The Union cabinet cleared amendments to the Judicial Standards and Accountability Bill, 2012, dropping the contentious clause that barred judges from making “unwarranted comments” against the conduct of any constitutional or statutory authority during the hearing process. This decision was taken in favor of the judiciary.
The Cabinet note states it was decided to remove the provision since it would be “very difficult to define and determine what comment or observation would be warranted or unwarranted, and may consequently generate unnecessary controversy”. It also argues that it would be “appropriate to abide by the ‘Restatement of Values of Judicial Life’ which represent universally accepted norms, guidelines and conventions reflecting the high values of judicial life, and which has already been adopted by the Judiciary”.
The inclusion of the controversial clause had come against the backdrop of remarks against the Prime Minister and his Cabinet during the hearings of alleged scam cases. In 2011, the Parliamentary Standing Committee had recommended that the Bill have a provision for judges to restrain themselves from making “unwarranted comments on Constitutional functionaries”. Following this, the provision was inserted in the Bill and it is that version of the Bill which was passed by the Lok Sabha.
The Cabinet note also sought to correct the omission of the explanation of “relative” by incorporating it in the schedule of the Bill.
The government earlier accepted the report of the Parliamentary Standing Committee on Law and Justice, which recommended that the structure and functions of the JAC to replace the present collegium system be governed by a constitutional provision. And accordingly, cabinet confers constitutional status to Judicial Appointments Commission (JAC) for appointment and transfer of high judiciary.
Taking recent developments and keeping the context of judicial accountability, we will talk about the existing system of appointment of Judges of SC & HC in India, compare it with the contemporary system in other countries, and look over various considerations in the proposed bill.
The existing collegium system is described by Justice Krishna Iyer as : "There is no structure to hear the public in the process of selection. No principle is laid down, no investigation is made, and a sort of anarchy prevails." Similar argument was made by BR Ambedkar: "to allow the Chief Justice practically a veto upon the appointment of judges is really to transfer the authority to the Chief Justice which we are not prepared to vest in the President or the Government of the day”.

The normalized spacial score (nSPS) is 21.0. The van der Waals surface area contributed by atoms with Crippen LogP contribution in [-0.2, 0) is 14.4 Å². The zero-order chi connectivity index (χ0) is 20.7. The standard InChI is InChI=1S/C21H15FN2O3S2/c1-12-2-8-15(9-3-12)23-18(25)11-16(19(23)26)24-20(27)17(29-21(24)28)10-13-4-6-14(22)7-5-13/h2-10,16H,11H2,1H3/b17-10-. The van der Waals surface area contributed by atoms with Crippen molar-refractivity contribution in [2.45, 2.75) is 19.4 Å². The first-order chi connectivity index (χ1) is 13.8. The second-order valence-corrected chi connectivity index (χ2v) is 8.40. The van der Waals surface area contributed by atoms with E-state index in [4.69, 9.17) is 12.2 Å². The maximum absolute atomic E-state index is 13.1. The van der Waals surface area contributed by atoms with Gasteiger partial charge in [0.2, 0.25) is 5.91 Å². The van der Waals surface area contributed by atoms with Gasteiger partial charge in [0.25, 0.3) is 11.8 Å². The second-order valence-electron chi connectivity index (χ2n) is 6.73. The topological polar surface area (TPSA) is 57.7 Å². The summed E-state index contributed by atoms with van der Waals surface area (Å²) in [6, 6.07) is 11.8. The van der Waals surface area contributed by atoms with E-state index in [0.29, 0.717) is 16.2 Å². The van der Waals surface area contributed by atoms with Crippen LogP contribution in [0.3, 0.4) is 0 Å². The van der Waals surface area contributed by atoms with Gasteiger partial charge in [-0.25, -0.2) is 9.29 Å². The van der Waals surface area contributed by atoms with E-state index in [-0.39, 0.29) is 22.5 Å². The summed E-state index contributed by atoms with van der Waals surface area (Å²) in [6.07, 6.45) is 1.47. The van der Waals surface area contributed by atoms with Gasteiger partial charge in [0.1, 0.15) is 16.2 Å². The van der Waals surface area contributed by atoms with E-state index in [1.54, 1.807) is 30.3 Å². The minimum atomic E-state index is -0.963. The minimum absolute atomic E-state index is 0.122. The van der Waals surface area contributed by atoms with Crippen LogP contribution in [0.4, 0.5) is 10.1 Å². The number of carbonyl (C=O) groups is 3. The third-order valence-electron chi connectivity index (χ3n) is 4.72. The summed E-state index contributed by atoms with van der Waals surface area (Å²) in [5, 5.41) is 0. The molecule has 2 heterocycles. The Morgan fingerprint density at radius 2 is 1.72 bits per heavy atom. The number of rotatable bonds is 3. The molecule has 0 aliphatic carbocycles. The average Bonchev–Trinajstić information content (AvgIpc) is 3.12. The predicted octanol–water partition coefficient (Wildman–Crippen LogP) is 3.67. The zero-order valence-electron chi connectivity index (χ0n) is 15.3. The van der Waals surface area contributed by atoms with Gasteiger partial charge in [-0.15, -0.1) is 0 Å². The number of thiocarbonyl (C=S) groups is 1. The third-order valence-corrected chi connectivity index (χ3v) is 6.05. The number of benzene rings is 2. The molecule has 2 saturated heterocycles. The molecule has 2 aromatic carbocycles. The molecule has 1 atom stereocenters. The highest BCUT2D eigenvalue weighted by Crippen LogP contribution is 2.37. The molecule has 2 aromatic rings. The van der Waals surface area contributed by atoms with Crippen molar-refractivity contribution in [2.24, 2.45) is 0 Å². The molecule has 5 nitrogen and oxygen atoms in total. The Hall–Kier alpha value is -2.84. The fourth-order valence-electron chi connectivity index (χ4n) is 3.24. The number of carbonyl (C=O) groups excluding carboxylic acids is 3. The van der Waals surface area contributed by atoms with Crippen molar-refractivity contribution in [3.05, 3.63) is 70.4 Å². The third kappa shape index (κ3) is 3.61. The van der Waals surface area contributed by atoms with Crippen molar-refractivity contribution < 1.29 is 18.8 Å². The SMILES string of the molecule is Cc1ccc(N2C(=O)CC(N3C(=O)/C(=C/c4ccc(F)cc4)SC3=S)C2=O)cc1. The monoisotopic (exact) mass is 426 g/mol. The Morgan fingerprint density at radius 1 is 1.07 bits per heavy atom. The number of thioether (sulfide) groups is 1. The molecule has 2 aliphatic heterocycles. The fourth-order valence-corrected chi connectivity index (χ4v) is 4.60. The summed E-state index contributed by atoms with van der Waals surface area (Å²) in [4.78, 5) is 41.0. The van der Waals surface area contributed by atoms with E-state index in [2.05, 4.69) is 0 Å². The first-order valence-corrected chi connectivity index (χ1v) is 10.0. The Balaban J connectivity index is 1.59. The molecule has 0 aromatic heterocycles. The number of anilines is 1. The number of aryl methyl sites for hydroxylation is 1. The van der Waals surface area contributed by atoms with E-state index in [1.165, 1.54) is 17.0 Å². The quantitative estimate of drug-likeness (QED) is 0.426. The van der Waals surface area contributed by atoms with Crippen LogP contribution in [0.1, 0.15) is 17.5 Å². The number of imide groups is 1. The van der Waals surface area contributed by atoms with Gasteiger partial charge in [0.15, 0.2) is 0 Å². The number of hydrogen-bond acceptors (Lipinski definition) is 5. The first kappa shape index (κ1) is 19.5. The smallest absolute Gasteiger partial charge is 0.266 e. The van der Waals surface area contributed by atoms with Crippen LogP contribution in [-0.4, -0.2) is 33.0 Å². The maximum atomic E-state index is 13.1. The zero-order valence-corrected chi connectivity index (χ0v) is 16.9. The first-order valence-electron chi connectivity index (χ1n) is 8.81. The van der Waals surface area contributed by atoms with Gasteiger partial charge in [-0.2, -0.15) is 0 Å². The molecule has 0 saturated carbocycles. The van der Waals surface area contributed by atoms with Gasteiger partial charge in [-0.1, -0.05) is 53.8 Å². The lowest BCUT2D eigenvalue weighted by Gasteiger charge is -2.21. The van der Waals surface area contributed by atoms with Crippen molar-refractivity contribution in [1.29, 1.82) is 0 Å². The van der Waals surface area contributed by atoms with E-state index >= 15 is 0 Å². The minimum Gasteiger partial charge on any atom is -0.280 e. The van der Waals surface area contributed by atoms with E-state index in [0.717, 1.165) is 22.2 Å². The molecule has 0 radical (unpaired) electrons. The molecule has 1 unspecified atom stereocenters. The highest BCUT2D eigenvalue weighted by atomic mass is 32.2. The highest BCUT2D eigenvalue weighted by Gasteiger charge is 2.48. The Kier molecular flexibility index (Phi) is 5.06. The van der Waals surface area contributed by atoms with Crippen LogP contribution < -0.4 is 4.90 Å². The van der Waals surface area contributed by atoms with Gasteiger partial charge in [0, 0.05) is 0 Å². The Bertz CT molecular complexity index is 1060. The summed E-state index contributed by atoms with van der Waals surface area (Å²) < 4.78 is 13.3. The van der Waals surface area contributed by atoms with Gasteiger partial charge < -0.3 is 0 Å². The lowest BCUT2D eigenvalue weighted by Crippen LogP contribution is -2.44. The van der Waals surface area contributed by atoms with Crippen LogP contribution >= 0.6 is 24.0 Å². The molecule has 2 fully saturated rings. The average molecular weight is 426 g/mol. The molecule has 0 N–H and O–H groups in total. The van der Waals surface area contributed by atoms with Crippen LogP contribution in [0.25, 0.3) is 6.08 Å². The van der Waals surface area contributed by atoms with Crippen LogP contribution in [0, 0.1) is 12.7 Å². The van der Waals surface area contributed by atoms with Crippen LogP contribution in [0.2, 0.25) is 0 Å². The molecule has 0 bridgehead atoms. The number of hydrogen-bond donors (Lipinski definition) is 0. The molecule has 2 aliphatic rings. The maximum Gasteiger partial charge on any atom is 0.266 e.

The parliamentary panel itself had said: “The present process adopted by the collegium of judges is beset with its own problem of opacity and non-accountability besides excluding the Executive entirely in the collaborative and consultative exercise for appointment of judges to a Bench of the higher judiciary. Because of its inherent deficiencies in the collegium, as many as 275 posts of judges in various High Courts are lying vacant, which has a direct bearing on the justice delivery system and thereby affecting the judiciary.”
Obviously, an alternative doesn’t lies in making executive supreme in the judicial appointment. Then what the solution is? There is no best or optimal strategy that could be used without any concern because best practices come out of a number of trials. Lets take an example of a modern constitutional democracy for the convenience of making comparison-UK. The judges in the higher judiciary in the UK are appointed on the basis of recommendations made by the independent Judicial Appointments Commission(JAC). This Commission has regional representation and is participative in character. Moreover, the procedures are transparent. Judiciary and executive have equal saying without any bias, avoiding kinship.
The JAC is an independent body which is given the task of selecting candidates for judicial office in courts and tribunals. JAC comprises of 15 members out of which except the 3 judicial members, all of them are selected through open competition which ensures fair assessment. Apart from the members from the judiciary profession, there are other eminent persons from the public also.
The process involves the request for vacancy, its advertisement, receiving of applications, shortlisting, candidate selection, panel decision and finally review the progression of the candidates and observation of interviews and results.
The process might be lengthy and a bit complex, but it ensures accountability and effectiveness. Consultation at each step is mandatory. JAC recommends the final candidates to the appropriate authority after the finalization. Further minimum benchmark has been set for appointment that should be given due importance.